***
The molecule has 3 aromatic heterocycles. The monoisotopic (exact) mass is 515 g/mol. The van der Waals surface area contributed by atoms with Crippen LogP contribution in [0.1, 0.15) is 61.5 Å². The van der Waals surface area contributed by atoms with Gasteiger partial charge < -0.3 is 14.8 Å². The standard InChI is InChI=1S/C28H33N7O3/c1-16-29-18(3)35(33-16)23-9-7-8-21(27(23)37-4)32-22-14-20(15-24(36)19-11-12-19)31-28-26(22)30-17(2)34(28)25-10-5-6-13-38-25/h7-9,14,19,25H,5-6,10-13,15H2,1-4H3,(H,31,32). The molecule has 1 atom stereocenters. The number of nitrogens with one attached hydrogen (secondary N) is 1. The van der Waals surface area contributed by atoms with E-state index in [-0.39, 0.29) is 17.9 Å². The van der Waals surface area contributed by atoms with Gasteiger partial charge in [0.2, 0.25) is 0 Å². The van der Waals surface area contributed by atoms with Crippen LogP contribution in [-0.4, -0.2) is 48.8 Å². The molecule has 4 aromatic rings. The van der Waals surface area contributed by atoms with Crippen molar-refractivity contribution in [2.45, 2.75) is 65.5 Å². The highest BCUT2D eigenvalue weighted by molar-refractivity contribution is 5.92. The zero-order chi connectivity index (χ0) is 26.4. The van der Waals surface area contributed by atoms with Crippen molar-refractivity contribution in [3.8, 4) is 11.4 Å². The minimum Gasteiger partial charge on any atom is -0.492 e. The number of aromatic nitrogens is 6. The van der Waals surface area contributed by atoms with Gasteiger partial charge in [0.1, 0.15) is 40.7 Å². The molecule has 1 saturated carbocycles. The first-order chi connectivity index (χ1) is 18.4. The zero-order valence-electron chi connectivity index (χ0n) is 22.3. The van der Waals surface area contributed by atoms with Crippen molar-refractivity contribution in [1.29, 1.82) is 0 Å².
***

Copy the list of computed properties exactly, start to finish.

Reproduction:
The molecule has 3 aromatic heterocycles. The monoisotopic (exact) mass is 515 g/mol. The van der Waals surface area contributed by atoms with Crippen LogP contribution in [0.1, 0.15) is 61.5 Å². The van der Waals surface area contributed by atoms with Gasteiger partial charge < -0.3 is 14.8 Å². The standard InChI is InChI=1S/C28H33N7O3/c1-16-29-18(3)35(33-16)23-9-7-8-21(27(23)37-4)32-22-14-20(15-24(36)19-11-12-19)31-28-26(22)30-17(2)34(28)25-10-5-6-13-38-25/h7-9,14,19,25H,5-6,10-13,15H2,1-4H3,(H,31,32). The molecule has 1 atom stereocenters. The number of nitrogens with one attached hydrogen (secondary N) is 1. The van der Waals surface area contributed by atoms with E-state index in [-0.39, 0.29) is 17.9 Å². The van der Waals surface area contributed by atoms with Gasteiger partial charge in [0.2, 0.25) is 0 Å². The van der Waals surface area contributed by atoms with Crippen LogP contribution in [-0.4, -0.2) is 48.8 Å². The molecule has 4 aromatic rings. The van der Waals surface area contributed by atoms with Crippen molar-refractivity contribution in [2.45, 2.75) is 65.5 Å². The highest BCUT2D eigenvalue weighted by molar-refractivity contribution is 5.92. The zero-order chi connectivity index (χ0) is 26.4. The van der Waals surface area contributed by atoms with Crippen molar-refractivity contribution in [3.8, 4) is 11.4 Å². The minimum Gasteiger partial charge on any atom is -0.492 e. The number of aromatic nitrogens is 6. The van der Waals surface area contributed by atoms with Gasteiger partial charge in [0.1, 0.15) is 40.7 Å². The molecule has 1 saturated carbocycles. The first-order chi connectivity index (χ1) is 18.4. The zero-order valence-electron chi connectivity index (χ0n) is 22.3. The van der Waals surface area contributed by atoms with Crippen molar-refractivity contribution in [1.29, 1.82) is 0 Å².